This book expands and updates, more than doubling the 30 pages of information in Meyer’s 3rd edition of CSS: The Definitive Guide. There is much better support for font manipulation. Capabilities have become more complex and there is no one better to explain what is currently available and what we can expect in the near future.

CSS Fonts covers the range of capabilities a web designer has on displaying fonts on the web. In the author’s words, “From custom fonts downloaded over the web to custom-built families assembled out of a variety of individual faces, authors may be said to overflow with font power.” The capabilities of CSS3 give us more typographic options than ever.

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Eric Meyer has been and continues to be the guru of CSS. I have been a fan of Eric Meyer since first happening upon his Eric Meyer on CSS and More Eric Meyer on CSS more than five years ago, and I have used his Cascading Style Sheets: The Definitive Guide, 3rd edition, as a reference guide. This standalone updates and expands the fonts chapter from that guide, and I look forward to the release of the full 4th edition. While this text is very readable, I know that my main use for this text will be as a reference source. I can never retain this kind of detail on a single reading, but it is great to be able to call upon it as needed to refer to tables, examples, and refer back to the text.

In addition to clear description of functionality of fonts, he provides common sense caveats which are timeless, i.e. “Always provide a basic font family as part of any font-family rule; always provide a fallback, and never design dependence on the presence of a given font.” New and welcome to this version is extensive coverage of @font-face, which enables use of custom fonts in web design.

I see this volume (as I imagine the other ones in this series) to be a very useful tool for anyone styling web content. Meyer helps us stay current with the evolution of CSS, and gives a snapshot of what is coming in the near future as well.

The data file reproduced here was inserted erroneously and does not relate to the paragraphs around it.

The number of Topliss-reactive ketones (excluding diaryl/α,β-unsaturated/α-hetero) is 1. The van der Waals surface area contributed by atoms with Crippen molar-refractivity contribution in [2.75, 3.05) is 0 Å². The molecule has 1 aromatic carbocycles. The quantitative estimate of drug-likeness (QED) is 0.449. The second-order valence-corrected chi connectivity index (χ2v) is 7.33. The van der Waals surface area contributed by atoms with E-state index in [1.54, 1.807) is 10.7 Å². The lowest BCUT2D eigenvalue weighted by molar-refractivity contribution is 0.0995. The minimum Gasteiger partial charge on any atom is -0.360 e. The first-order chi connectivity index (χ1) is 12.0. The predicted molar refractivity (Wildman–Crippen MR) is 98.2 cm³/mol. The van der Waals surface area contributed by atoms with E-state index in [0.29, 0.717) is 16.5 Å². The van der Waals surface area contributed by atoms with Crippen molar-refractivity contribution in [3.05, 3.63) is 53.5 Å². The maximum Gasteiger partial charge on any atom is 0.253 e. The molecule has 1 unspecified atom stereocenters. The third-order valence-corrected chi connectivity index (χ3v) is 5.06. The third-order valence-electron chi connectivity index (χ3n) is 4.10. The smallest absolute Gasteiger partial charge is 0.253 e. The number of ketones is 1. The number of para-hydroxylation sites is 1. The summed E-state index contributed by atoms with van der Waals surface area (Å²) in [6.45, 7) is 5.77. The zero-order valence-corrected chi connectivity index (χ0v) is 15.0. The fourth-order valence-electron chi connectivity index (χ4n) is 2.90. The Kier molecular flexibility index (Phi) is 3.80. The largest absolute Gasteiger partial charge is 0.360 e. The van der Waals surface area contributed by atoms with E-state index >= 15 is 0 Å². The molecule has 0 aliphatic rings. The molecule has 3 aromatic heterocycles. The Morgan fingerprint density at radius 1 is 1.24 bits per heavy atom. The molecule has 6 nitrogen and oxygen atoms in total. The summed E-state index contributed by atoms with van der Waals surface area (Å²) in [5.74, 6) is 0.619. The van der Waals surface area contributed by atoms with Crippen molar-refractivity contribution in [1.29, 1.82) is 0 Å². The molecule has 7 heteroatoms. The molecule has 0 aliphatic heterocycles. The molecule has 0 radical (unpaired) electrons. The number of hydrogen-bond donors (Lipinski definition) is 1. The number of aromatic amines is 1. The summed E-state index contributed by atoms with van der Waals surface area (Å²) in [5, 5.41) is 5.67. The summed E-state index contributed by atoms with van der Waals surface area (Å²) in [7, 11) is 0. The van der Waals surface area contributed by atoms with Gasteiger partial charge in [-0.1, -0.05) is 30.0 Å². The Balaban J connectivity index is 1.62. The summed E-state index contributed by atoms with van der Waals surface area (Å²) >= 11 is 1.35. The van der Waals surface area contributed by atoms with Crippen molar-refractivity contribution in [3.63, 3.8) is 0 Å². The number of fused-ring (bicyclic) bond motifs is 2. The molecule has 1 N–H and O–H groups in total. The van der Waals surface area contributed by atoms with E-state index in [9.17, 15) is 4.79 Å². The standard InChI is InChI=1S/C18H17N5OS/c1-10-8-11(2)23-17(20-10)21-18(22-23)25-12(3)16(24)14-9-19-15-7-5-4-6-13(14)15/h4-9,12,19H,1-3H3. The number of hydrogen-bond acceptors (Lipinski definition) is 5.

His summary advice is worth repeating: just because you can do something does not mean you should. “Authors are advised to use their power wisely, not wildly.” ( )
  hopetillman | Sep 25, 2013 |
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From custom fonts to ad-hoc font families you assemble out of a variety of individual faces, CSS 3 gives you more typographic options than ever before. This concise guide shows you how to use CSS properties to gain a fine-grained and wide-ranging influence over how you display fonts on the Web. Short and sweet, this book is an excerpt from the upcoming fourth edition of CSS: The Definitive Guide. When you purchase either the print or the ebook edition of Fonts, you'll receive a discount on the entire Definitive Guide once it's released. Why wait? Learn how to choose and manipulate fonts right away. Specify font families and their generic alternatives Use @font-face to specify customized downloadable fonts Size your fonts with absolute or relative scales, percentages, or length units Understand the difference between italic and oblique styles Learn how to specify or suppress a font's kerning data and other font features Synthesize your own variants for fonts that lack bold or italic text